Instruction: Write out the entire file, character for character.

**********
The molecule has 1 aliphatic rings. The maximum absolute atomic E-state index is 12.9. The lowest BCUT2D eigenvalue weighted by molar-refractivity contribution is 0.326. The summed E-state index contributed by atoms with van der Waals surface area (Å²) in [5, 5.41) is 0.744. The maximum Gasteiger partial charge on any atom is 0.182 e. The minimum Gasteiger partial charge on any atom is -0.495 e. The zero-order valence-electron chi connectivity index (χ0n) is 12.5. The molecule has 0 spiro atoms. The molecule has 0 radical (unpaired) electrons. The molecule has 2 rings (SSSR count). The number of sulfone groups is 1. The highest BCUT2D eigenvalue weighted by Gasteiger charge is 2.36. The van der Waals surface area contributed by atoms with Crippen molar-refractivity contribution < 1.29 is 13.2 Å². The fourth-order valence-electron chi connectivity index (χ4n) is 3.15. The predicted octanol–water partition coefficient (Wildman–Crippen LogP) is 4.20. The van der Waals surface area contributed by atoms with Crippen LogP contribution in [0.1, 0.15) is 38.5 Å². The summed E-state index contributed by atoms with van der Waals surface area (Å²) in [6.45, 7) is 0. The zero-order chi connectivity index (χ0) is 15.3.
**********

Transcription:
The molecule has 1 aliphatic rings. The maximum absolute atomic E-state index is 12.9. The lowest BCUT2D eigenvalue weighted by molar-refractivity contribution is 0.326. The summed E-state index contributed by atoms with van der Waals surface area (Å²) in [5, 5.41) is 0.744. The maximum Gasteiger partial charge on any atom is 0.182 e. The minimum Gasteiger partial charge on any atom is -0.495 e. The zero-order valence-electron chi connectivity index (χ0n) is 12.5. The molecule has 0 spiro atoms. The molecule has 0 radical (unpaired) electrons. The molecule has 2 rings (SSSR count). The number of sulfone groups is 1. The highest BCUT2D eigenvalue weighted by Gasteiger charge is 2.36. The van der Waals surface area contributed by atoms with Crippen molar-refractivity contribution < 1.29 is 13.2 Å². The fourth-order valence-electron chi connectivity index (χ4n) is 3.15. The predicted octanol–water partition coefficient (Wildman–Crippen LogP) is 4.20. The van der Waals surface area contributed by atoms with Crippen LogP contribution in [0.1, 0.15) is 38.5 Å². The summed E-state index contributed by atoms with van der Waals surface area (Å²) in [6.45, 7) is 0. The zero-order chi connectivity index (χ0) is 15.3.